10 items from 2016
Actor-turned-director Maïwenn made a name for herself behind the camera in 2011 with the acclaimed Polisse, which followed a journalist having an affair with one of her subjects. Now, the U.S. trailer has arrived for her follow-up My King (aka Mon Roi), which premiered at Cannes last year and has received mostly positive reviews. The story follows Tony (Emmanuelle Bercot, who won Best Actress at Cannes) who, after a skiing accident, enters a rehabilitation center where she remembers her rocky romance with Georgio (Vincent Cassel).
The trailer is set almost entirely over “Easy” by Son Lux, a strong choice that allows the compositions and performances to shine. My King looks to be in turns romantic and utterly heartbreaking, as Tony and Georgio laugh, cry, and fight over the hypnotic track. The final moments are a brilliant way to break the “silence,” allowing the trailer to end on a poignant and somber note. »
- Mike Mazzanti
Though you may recognise Maïwenn for her performances in the likes of Leon and The Fifth Element, the French artist has since established herself as a force behind the camera, helming the the indelible production Polisse back in 2011. She’s now back with her relationship drama Mon Roi, starring Vincent Cassel and Emmanuelle Bercot – […]
- Stefan Pape
In the new crime drama "Pericle," a mafia hit man (Riccardo Scamarcio) living in Belgium accidentally kills a woman related to an enemy clan of his Don. When he's sentenced to death, Pericle goes on the run to hide in the shadows and live a new life. He finds safe harbor in France where he meets a woman who wishes to help him. Soon they start a relationship that provides Pericle the first chance at a different life, one that exists outside the confines of mafia culture. But when he discovers that his own Don sold his head, Pericle must takes revenge on those who wish to steal his life away. Check out an exclusive clip from the film above ahead of its Cannes premiere in the Un Certain Regard section. Read More: Cannes First Look: The Dardennes' 'The Unknown Girl,' Andrea Arnold's 'American Honey' And »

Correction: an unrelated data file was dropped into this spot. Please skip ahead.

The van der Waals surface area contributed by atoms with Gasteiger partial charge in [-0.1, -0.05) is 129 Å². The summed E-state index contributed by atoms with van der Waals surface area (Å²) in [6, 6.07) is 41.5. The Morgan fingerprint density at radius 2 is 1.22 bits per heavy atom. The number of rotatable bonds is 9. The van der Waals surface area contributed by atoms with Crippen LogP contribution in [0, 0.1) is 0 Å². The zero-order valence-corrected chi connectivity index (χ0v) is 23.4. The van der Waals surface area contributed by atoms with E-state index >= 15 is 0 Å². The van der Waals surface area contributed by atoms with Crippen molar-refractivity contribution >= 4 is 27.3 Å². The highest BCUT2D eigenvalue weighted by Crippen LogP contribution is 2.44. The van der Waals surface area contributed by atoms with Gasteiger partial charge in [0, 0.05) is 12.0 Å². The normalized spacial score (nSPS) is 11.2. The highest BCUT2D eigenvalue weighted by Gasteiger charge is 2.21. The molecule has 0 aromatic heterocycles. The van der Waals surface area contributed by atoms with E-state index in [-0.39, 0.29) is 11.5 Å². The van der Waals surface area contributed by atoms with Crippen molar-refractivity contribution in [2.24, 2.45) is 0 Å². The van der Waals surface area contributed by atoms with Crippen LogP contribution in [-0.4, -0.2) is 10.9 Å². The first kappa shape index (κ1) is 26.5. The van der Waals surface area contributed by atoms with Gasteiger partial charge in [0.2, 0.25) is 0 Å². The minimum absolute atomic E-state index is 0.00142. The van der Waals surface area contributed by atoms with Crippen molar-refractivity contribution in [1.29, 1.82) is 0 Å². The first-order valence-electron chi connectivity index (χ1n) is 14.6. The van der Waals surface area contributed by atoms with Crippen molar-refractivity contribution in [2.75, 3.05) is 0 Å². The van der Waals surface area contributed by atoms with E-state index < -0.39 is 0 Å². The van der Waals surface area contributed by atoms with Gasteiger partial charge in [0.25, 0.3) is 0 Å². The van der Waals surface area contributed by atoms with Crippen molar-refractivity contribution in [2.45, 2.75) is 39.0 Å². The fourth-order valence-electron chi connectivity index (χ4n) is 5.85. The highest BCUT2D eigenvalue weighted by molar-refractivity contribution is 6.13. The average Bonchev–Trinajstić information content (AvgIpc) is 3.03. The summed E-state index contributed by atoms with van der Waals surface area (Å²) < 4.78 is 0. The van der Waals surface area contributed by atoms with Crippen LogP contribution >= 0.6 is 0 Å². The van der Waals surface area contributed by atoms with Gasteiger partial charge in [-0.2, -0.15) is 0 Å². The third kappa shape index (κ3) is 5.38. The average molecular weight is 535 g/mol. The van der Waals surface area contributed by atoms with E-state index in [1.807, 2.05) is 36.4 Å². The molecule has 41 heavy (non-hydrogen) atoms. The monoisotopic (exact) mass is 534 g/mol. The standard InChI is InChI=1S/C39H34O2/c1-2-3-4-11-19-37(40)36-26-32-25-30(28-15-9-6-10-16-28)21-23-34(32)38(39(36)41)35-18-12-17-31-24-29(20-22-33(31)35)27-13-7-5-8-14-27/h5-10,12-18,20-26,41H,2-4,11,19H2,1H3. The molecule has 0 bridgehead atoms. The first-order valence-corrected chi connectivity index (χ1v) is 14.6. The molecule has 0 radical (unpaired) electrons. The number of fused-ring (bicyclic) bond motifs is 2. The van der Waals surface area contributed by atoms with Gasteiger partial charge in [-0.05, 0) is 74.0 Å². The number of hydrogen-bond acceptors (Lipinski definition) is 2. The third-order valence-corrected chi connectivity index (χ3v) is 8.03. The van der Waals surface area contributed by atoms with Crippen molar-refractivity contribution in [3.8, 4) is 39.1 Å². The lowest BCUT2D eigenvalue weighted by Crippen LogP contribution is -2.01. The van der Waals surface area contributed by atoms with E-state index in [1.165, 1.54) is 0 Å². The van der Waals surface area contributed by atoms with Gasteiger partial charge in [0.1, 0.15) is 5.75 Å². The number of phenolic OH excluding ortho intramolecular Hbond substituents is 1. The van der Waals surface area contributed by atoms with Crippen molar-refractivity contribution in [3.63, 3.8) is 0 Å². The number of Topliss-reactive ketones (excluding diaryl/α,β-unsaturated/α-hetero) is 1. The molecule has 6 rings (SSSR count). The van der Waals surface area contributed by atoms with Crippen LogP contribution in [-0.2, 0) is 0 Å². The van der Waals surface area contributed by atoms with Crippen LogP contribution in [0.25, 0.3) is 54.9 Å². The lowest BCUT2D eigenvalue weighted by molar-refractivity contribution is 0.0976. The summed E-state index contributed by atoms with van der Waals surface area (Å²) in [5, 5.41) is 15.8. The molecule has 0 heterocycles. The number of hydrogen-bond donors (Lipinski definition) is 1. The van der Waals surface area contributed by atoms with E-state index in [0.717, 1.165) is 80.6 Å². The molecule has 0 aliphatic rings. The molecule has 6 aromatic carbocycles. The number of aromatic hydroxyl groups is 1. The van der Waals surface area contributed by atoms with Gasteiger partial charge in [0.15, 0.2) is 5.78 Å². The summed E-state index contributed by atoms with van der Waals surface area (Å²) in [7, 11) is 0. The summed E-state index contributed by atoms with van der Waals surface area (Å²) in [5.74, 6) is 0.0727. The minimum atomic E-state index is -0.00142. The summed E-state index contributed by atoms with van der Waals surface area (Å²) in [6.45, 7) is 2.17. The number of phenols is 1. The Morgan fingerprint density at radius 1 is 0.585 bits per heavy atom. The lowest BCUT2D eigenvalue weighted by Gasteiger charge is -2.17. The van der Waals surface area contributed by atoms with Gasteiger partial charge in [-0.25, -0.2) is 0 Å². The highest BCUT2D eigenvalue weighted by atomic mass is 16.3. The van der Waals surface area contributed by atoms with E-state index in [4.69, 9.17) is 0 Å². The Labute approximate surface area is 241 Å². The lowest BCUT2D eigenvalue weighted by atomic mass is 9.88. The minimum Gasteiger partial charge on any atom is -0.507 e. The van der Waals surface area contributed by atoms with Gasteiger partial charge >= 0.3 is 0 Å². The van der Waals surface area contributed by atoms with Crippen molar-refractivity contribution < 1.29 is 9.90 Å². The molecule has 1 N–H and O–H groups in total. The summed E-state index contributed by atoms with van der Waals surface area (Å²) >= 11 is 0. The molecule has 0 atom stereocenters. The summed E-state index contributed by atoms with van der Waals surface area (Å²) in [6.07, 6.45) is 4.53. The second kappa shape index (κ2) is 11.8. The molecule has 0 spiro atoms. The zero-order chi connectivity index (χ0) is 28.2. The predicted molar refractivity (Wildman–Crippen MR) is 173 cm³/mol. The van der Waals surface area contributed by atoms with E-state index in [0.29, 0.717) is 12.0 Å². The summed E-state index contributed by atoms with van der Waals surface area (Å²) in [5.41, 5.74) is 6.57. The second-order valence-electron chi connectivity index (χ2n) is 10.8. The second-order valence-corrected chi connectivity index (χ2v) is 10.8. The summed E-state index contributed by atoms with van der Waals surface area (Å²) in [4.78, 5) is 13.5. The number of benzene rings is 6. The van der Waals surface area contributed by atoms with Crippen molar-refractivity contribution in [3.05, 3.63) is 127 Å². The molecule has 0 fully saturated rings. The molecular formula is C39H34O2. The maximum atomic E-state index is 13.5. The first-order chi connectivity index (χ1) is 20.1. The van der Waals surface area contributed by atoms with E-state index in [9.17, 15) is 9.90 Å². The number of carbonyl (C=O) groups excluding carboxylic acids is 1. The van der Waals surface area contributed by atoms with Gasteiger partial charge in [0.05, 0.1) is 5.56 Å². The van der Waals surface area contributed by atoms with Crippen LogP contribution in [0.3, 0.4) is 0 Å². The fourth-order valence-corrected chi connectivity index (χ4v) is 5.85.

- Vikram Murthi
Paris – Pyramide Intl., one of the doyens of European arthouse sales companies, has acquired world sales rights to “La Jeune fille sans mains” (The Girl Without Hands), the anticipated feature debut of renown French animated shorts writer- director Sebastien Laudenbach that was confirmed Tuesday for competition at June’s Annecy Intl. Animation Film Festival.
Pyramide’s first animation pick-up, “Girl” will world premiere at Cannes in its Association for Independent Distribution (Acid) sidebar, dedicated to French films. Shellac will handle distribution in France of “Girl,” one of the latest additions to France’s now distinguished cannon of family-targeting animation films of artistic ambition. It plans a late November/early December release.